FIGS. 1C-1E illustrate how bridging problems occur with via in pad designs on a substrate such as a printed circuit board (PCB). Bridging problems are a result of gas expansion from one or more vias into one or more mating solder balls of a die-substrate at an elevated temperature point in assembly. FIG. 1C illustrates how the problem begins when the solder ball, centered over the pad and therefore over the via hole, contacts the pad/via, seals the via opening along with any gas within. FIG. 1D illustrates how, during a reflow operation, the sealed via gas is unable to vent and expands into the solder ball as the solder begins to liquefy. FIG. 1E illustrates where, once the solder ball approaches a liquid state, the via gas can become encapsulated within the solder and continue to expand as temperature is increased. Via gas expansion has the effect of expanding the solder ball as if blowing up a balloon. The solder ball expansion can continue until it contacts an adjacent solder ball causing bridging to occur. The solder bridging problems discussed generally involve the use of eutectic solder in the solder ball. Eutectic solder will flow as a liquid during the reflow heating process.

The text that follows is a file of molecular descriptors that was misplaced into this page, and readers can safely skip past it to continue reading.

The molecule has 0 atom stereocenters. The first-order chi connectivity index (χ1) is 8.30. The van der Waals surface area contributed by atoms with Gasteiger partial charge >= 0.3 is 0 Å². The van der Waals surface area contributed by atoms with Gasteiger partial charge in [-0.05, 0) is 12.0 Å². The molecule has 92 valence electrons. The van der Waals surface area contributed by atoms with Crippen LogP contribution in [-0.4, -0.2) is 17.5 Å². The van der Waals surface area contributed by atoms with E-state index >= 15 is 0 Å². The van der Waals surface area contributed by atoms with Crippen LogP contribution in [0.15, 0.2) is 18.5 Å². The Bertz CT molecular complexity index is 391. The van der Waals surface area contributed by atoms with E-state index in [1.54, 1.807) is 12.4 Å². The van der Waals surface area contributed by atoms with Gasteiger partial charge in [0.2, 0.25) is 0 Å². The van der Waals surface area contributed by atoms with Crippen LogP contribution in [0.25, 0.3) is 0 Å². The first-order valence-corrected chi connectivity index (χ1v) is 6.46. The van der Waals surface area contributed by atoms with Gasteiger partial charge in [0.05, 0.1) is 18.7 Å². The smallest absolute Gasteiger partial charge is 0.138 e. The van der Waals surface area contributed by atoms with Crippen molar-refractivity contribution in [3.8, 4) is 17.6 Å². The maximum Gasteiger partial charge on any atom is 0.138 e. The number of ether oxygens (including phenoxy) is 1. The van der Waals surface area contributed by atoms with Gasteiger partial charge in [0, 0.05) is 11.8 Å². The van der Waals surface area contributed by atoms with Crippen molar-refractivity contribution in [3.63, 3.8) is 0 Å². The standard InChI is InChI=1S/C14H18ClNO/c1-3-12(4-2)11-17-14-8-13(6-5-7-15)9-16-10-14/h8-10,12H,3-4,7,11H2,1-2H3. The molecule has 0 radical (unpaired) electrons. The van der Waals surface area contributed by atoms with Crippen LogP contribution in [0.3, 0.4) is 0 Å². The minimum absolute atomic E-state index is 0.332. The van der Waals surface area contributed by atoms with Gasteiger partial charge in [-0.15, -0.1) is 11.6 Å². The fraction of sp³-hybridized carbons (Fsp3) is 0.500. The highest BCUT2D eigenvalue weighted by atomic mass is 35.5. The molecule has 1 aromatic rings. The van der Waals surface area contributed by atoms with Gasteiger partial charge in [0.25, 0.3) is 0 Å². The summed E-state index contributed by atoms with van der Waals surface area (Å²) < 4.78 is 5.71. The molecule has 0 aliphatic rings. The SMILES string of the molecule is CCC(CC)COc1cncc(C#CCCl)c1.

FIG. 1F illustrates another bridging problem where an adjacent (nonconnected) solder ball flows to contact a via. This can occur when solder ball spacing is too close along with solder mask that is very narrow or missing. To minimize this condition, solder ball spacing can be increased or, as illustrated in FIG. 1G, caps placed over the vias on the substrate side contacted by the solder balls (primary side). These caps are placed on the substrate with solder mask material and constitute an additional process step. An increase in solder ball spacing can reduce solder ball density overall.
FIG. 1A is an illustration of a dog bone design for bonding pads and vias;
FIG. 1B is an illustration of a via in pad design;
FIG. 1C is an illustration of solder balls contacting solder pads;
FIG. 1D is an illustration of via gas entering liquefied solder balls;
FIG. 1E is an illustration of expanding solder balls bridging;
FIG. 1F is an illustration of bridging of a non-connected solder ball;
FIG. 1G is an illustration of via capping;